OKC Theatre Company takes on feminist epic Top Girls 

click to enlarge ?Megan Montgomery, Kaylan Ferrell, and Zaneen Hotchkiss during a rehearsal of Top Girls at the Civic Center Music Hall, Wednesday, April 27, 2016. - GARETT FISBECK
  • Garett Fisbeck
  • ?Megan Montgomery, Kaylan Ferrell, and Zaneen Hotchkiss during a rehearsal of Top Girls at the Civic Center Music Hall, Wednesday, April 27, 2016.

Over the years, OKC Theatre Company has carved out a reputation for tackling risky, high-energy modern theatre in its cozy basement playhouse.

Self-described “New York-style theater” OKC Theatre Company has brought a little bit of everything to the underbelly of Civic Center Music Hall this season. From Steinbeck’s somber Of Mice and Men, the season’s opening play, to Silence! The Musical, a profane and hilarious musical parody of The Silence of the Lambs, audiences know that hit or miss, they’re going to see a company swing for the fence.

The tiny stage and snug setting don’t leave much room for devices like props and sets, so OKC Theatre also evolved into one of the best places in the city to see stripped-down productions that lean heavily on theme.

In a perfect example of its chutzpah, the company’s brave players tackle Top Girls, the 1982 Caryl Churchill drama that artistic director Rachel Irick calls a feminist epic.

Centering around Marlene, a driven, career-minded Brit who hosts a dreamlike dinner party for famous women from history, Top Girls addresses the question of what it means to be a successful woman and contrasts the differences in American and British feminists, explores the social status of historical female icons and provides commentary on Margaret Thatcher.

“Not too much about the opening scene seems too out of the ordinary until the guests start to arrive,” Irick said. “They appear as a collection of obscure women from history and literature.”

Guests include Pope Joan, who disguised herself as a man and became pope around AD 854; Isabella Bird, a Victorian-era explorer; Lady Nijo, an 11th-century Japanese concubine; Griselda, the long-suffering wife from Chaucer’s The Canterbury Tales; and Dull Gret, a peasant from Flemish folklore who leads an army of women to pillage hell.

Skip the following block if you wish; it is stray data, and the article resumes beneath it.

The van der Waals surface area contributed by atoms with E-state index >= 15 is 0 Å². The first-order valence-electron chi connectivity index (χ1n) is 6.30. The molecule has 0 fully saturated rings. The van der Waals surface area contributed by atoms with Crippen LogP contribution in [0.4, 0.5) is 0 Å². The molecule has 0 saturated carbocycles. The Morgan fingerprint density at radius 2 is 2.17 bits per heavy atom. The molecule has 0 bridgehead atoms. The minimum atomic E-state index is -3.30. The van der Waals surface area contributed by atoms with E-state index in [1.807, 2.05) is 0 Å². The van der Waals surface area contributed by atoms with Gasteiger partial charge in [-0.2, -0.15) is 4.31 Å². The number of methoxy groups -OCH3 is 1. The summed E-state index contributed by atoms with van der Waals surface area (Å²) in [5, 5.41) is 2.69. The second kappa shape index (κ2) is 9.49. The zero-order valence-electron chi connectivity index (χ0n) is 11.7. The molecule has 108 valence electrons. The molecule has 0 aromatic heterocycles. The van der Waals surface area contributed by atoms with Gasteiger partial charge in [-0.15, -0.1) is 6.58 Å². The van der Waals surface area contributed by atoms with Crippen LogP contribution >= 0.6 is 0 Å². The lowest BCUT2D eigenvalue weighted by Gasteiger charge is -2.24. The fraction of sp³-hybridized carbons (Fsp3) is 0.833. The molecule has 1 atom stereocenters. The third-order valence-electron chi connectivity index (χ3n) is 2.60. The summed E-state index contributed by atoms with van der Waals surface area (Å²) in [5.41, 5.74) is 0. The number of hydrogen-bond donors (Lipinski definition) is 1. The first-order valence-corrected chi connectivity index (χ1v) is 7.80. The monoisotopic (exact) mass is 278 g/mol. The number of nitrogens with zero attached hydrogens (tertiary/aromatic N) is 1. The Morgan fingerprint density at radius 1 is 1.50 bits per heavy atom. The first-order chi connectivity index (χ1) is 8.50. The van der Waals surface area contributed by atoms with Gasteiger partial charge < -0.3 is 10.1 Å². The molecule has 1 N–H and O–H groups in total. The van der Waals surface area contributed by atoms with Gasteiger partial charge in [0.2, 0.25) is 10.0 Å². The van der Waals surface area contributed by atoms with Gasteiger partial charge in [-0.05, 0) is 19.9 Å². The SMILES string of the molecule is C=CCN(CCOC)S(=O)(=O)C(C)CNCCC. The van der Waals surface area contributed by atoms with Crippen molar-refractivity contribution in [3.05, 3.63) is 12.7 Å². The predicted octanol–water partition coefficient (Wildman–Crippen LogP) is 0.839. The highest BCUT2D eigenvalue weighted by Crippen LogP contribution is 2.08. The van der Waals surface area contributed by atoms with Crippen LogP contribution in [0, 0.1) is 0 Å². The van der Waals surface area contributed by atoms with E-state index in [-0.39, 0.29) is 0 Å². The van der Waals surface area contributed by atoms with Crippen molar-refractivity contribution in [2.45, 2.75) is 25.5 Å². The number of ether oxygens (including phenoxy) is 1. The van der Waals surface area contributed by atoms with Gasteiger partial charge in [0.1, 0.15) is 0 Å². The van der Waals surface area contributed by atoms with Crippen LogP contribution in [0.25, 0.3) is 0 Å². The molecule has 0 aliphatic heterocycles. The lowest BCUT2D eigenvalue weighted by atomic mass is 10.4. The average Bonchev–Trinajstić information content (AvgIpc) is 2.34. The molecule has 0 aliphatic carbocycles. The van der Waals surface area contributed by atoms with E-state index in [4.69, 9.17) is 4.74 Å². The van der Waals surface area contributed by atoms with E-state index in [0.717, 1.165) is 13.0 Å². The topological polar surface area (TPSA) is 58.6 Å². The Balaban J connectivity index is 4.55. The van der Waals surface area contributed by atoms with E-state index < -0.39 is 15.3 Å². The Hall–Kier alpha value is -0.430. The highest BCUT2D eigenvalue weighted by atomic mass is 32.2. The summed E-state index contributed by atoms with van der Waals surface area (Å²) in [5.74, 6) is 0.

Another drawback/advantage to OKC Theatre Company’s intimate space is that the number of characters in any given production can often be too big for the stage, so actors play multiple roles. A rotating cast of characters in a nonlinear play can be difficult enough even with a full roster, so Top Girls again provides a challenging experience for players and patrons.

“In the shorter scenes that follow, the actors reappear, but this time, they’re women in Marlene’s office and her adolescent daughter,” Irick said. “The play really weaves complex scenes together and examines the colliding worlds of career versus traditional family roles. It also sometimes reveals a world where even in the absence of men, women still oppress each other with patriarchal expectations.”

It’s weighty stuff, to be sure, but Irick said Churchill’s script strikes a deft balance between gravitas and silliness. The interaction between the slightly inebriated female icons is some of Irick’s favorite writing in the play, and she thinks audiences will appreciate the levity.

“They try to one-up each other with colorful stories, all in various stages of drunkenness,” she said. “Pope Joan dissolves into pseudo-Latin phrases while trying to balance her papal tiara on her head.”

Top Girls opens Friday, and a $10 preview night is Thursday. The play runs through May 22. Visit okctheatrecompany.org for more information.

Print headline: Top play, OKC Theatre Company looks at the way women oppress each other in Top Girls.

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